“God’s timing allowed me to become a full-time farmer as my employer had offered a buyout to reduce staffing and my father had passed away leaving a void in the family farming operation,” she said. “We did not take over the family farm. We simply rented land from my family; most of which I have a part ownership in. My mother kept the cattle. We also purchased several quarters ourselves and rented some from neighbors. It has been a building process. We didn’t walk into a ready-made operation. My husband liquidated some of his own farmland in Kansas to purchase land here.”


Jones’ approach to farming is as diversified as her overall ag experiences.


“I knew that the only way we could grow a sustainable operation was to utilize no-till practices and rotational crops to improve the soil and produce the best crops,” she said. “This year I have corn, soybeans, and grain sorghum growing and canola and wheat being harvested now.”


Lessons learned


Away from the farm, but still knee deep in agriculture, Jones worked in sales and marketing, policy development, auditing and ag lending.


She looked at organizations that worked and saw what made others fail.


Jones worked with corn in Iowa, almonds in California, rice in Arkansas, fruits in Puerto Rico, ranches in Montana, poultry producers in Delaware, wheat farmers in Oklahoma and almost any other ag commodity you can name.


“I had a front row seat to agriculture of all types in all areas,” she said.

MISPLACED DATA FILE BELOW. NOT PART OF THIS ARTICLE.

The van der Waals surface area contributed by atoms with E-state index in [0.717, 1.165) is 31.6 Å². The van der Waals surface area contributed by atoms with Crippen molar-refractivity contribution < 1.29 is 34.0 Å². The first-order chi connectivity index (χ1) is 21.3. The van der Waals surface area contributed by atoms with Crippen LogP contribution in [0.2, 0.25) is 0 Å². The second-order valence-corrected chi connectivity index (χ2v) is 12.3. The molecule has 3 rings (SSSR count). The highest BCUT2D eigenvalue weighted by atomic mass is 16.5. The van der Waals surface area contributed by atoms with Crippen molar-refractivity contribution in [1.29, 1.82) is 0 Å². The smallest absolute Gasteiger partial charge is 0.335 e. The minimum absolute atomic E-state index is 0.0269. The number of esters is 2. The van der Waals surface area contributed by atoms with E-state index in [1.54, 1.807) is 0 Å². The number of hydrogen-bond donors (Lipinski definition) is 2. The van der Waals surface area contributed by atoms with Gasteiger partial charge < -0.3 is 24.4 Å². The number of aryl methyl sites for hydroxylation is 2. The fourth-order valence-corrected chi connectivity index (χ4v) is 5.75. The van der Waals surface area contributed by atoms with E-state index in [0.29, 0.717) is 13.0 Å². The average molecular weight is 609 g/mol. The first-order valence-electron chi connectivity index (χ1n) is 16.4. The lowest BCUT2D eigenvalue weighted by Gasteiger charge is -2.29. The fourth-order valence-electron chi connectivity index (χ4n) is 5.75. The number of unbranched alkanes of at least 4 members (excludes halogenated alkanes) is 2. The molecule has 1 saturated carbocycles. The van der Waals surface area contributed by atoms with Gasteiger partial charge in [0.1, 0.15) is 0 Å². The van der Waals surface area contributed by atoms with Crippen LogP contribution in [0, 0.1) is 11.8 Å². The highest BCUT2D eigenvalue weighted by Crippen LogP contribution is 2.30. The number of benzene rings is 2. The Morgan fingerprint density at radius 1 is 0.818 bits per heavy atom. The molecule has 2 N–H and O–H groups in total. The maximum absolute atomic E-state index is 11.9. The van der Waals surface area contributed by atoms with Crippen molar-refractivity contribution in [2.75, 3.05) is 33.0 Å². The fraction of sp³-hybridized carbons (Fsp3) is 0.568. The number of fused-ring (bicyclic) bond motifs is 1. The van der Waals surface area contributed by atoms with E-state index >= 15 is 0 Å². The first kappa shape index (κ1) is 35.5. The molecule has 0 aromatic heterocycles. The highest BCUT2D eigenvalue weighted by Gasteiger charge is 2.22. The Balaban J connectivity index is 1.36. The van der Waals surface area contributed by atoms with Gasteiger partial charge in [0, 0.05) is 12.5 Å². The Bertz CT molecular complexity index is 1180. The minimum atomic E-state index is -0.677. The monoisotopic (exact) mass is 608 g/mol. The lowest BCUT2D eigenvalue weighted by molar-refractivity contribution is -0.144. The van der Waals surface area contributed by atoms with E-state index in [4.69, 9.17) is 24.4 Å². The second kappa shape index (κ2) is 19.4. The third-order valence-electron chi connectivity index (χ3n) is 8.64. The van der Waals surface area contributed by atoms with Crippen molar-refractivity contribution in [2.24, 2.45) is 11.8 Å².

Sharing her crop


If experience in the ag industry were grain, Jones would have countless bins that could be completely full. The key is “could be” because instead of storing her knowledge, her challenges and her successes, she readily shares with others.


“Looking at Karen’s career in agriculture, her greatest service is that she is an encourager,” said Dr. Damona Doye, who has known Jones in part through the producer’s service for several years to the planning committee for the Oklahoma Women in Ag and Small Business Conference. “She has held leadership positions, but really thrives when in a role of encouraging others; helping them to be their best so they can contribute to the industry that she holds dear.”


Jones has remained in the ag industry not only because of her own love for agriculture, but also to encourage others who are traveling paths she’s already been down.


“When I was in the FSA Kansas State Office, helping field staff was my focus,” she said. “When I was selling chemical, I worked hard to see that the least knowledgeable could become educated about range and pasture management. I have helped coworkers move ahead. I have broken through barriers so others can succeed without wasting time or energy on those.”


She’s encouraged bright minds to participate in the highly successful Oklahoma Ag Leadership Program. Jones has fought for loans for those that seem to have potential but barely meet the criteria.


Patiently, she has taught many who needed a job how to drive a tractor or a standard transmission pick up. She’s recognized high school students that seem to have potential and “mentored them through their job on our farm and college.”


All because, Jones is not only an ag producer but an ag encourager.


The “soul” reason


Even though she’d been away from home for more than two decades, Jones feels blessed that her life has circled back to Waukomis “and we get to raise our children on the land that is in my soul.”


“Our children are growing from life here and will take the farm with them in the form of passion and life lessons, regardless of the vocation they choose to pursue,” she said.


Source - Oklahoma Department of Agriculture, Food & Forestry